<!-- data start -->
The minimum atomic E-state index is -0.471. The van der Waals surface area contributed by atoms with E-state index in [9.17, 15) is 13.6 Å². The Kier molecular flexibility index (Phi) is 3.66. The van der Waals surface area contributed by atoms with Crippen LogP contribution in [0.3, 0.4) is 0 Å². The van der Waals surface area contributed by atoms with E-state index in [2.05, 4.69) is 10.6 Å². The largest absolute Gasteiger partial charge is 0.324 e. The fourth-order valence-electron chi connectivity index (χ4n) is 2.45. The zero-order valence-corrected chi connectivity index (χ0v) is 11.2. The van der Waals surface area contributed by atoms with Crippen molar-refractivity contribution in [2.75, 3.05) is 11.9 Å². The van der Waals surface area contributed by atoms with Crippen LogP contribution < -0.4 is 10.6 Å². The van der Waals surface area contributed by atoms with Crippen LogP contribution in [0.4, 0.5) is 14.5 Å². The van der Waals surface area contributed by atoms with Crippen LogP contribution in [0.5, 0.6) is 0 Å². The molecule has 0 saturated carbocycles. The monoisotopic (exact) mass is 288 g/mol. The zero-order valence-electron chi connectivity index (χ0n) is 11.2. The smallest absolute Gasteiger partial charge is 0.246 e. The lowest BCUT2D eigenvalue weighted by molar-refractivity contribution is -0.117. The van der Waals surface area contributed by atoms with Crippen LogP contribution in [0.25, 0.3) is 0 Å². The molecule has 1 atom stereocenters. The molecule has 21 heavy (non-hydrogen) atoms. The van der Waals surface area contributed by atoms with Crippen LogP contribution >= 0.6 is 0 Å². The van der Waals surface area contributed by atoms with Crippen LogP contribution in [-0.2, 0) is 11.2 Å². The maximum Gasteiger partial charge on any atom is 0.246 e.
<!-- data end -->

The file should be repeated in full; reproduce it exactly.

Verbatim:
The minimum atomic E-state index is -0.471. The van der Waals surface area contributed by atoms with E-state index in [9.17, 15) is 13.6 Å². The Kier molecular flexibility index (Phi) is 3.66. The van der Waals surface area contributed by atoms with Crippen LogP contribution in [0.3, 0.4) is 0 Å². The van der Waals surface area contributed by atoms with E-state index in [2.05, 4.69) is 10.6 Å². The largest absolute Gasteiger partial charge is 0.324 e. The fourth-order valence-electron chi connectivity index (χ4n) is 2.45. The zero-order valence-corrected chi connectivity index (χ0v) is 11.2. The van der Waals surface area contributed by atoms with Crippen molar-refractivity contribution in [2.75, 3.05) is 11.9 Å². The van der Waals surface area contributed by atoms with Crippen LogP contribution < -0.4 is 10.6 Å². The van der Waals surface area contributed by atoms with Crippen LogP contribution in [0.4, 0.5) is 14.5 Å². The van der Waals surface area contributed by atoms with Crippen LogP contribution in [0.5, 0.6) is 0 Å². The molecule has 0 saturated carbocycles. The monoisotopic (exact) mass is 288 g/mol. The zero-order valence-electron chi connectivity index (χ0n) is 11.2. The smallest absolute Gasteiger partial charge is 0.246 e. The lowest BCUT2D eigenvalue weighted by molar-refractivity contribution is -0.117. The van der Waals surface area contributed by atoms with Crippen LogP contribution in [0.25, 0.3) is 0 Å². The molecule has 1 atom stereocenters. The molecule has 21 heavy (non-hydrogen) atoms. The van der Waals surface area contributed by atoms with Crippen LogP contribution >= 0.6 is 0 Å². The van der Waals surface area contributed by atoms with Crippen LogP contribution in [-0.2, 0) is 11.2 Å². The maximum Gasteiger partial charge on any atom is 0.246 e.